Response to the Rhetorical Question, “Is 3-7-7-4-7 Better for Liberia Than 2-3-1?”

By Stephen O. Adams

The Perspective
Atlanta, Georgia

November 8, 2004

When I read the article dated October 8, 2004, asking the question whether Liberians were better off with the 2-3-1 country code or the patched Monaco country code that facilitated terrestrial uplink to Liberia during the Taylor years of Misrule, several things came to mind. The first and most pressing concern was that the writer really may not have understood all of the ramifications and direct economic implications regarding traffic volume to a particular region and, more specifically, to a particular country.

The writer, I believe, failed to consider the big picture view that international telecommunication concerns look at the traffic pattern of call volume to a region or country to determine if it is worthwhile to extend their services or invest in infrastructural improvement. In the case of Liberia and its 3-7-7 IXC through Monaco, she had no discernable call volume over the last several yeas, and despite the fact that Liberians made perhaps millions of call minutes during this period, no credit was realized to the country for that large call volume. In addition to not realizing any benefits, the country did not get any revenue from the Lone Star Corporation for the hundred of thousands, perhaps even millions, of dollars in revenue that was rightfully due the people of Liberia.

One of the most disturbing points in the writer's piece was a quote from (John Haring) a noted western economist. While it is true that telecommunication is indeed essential in today's global economy, it is also true that the West has ensured that this essential tool is controlled by citizens of their respective countries. It is bad enough that all of the functioning telecommunication apparatus in Liberia today is controlled by Middle Eastern and now Jewish interest. This dysfunctional saga is even worse when all international calls in the country are terminated through a foreign land. The people of Liberia have not just lost all control of what is deemed a vital national security sector because of foreign control in the country; they have also exposed the leaders of the country to unabated eavesdropping as they negotiate treaties and national affairs with foreign entities.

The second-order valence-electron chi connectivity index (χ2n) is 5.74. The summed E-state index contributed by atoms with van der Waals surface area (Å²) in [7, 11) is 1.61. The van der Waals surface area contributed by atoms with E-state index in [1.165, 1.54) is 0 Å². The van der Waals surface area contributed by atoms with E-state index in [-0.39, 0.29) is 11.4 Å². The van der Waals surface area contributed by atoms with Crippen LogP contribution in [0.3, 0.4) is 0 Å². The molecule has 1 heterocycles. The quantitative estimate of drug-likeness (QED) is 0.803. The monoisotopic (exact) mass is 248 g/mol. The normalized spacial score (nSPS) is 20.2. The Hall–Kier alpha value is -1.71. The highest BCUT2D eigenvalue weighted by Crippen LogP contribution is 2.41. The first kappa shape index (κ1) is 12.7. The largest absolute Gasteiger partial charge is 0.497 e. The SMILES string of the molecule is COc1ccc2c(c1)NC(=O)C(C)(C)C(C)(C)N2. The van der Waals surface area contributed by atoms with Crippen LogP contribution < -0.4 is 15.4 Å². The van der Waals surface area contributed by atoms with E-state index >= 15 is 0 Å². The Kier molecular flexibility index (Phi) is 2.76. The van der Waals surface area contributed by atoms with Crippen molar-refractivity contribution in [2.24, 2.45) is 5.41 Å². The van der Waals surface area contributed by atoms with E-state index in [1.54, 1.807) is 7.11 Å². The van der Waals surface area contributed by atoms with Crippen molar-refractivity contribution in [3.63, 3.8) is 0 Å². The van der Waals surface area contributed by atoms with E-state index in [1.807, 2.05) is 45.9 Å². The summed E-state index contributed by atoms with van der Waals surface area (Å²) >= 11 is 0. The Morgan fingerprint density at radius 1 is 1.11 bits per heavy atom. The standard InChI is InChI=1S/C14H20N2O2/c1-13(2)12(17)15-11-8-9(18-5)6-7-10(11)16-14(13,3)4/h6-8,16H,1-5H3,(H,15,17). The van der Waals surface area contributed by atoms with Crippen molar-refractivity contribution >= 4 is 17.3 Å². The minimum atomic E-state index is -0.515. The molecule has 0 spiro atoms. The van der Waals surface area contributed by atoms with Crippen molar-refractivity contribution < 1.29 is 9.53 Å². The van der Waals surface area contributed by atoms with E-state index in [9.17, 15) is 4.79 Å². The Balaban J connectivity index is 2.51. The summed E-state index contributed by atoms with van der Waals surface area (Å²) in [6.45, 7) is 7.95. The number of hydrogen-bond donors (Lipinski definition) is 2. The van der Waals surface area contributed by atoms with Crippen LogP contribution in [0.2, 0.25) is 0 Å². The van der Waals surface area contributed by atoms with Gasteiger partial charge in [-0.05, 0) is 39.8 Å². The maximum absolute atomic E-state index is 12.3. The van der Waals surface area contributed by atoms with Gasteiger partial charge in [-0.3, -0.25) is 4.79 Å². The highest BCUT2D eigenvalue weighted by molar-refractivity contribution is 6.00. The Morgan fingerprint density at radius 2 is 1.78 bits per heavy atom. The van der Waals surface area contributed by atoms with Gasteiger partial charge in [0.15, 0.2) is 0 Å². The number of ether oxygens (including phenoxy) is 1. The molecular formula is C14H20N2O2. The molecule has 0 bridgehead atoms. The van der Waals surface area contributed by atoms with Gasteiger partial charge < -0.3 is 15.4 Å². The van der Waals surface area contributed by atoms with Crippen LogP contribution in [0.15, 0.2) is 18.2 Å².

Now then to answer the question directly "Liberia: Are you better off with "2-3-1 than you were with "3-7-7-4-7"? I say a resounding yes for the following reasons:

· Liberia’s call volume will increase significantly and arguments can be made to international concerns and donor nations for assistance in improving our deli bated telecommunications sector.

· Liberia can begin to realize revenue from the huge amount of income that has been realized by the unscrupulous foreign merchants operating during the corrupt Taylor regime.

· Based on current, now track able volume, the country can now extrapolate and require the Lone Star Corporation to pay back revenue to the people of Liberia from the corrupt Taylor regime.

· National Security interest can now begin to be addressed in the vital sector.

Finally, it’s true that some may experience a little inconvenience by not being able to get a call through on the first try. In the long run, however, as the circuits continue to be overwhelmed and the investors realize they can make money because of the demand, then like Monaco, additional capacity will be added to accommodate the significant increase in volume. So my friends, a little inconvenience today could lead to significant improvement tomorrow for all of Liberia.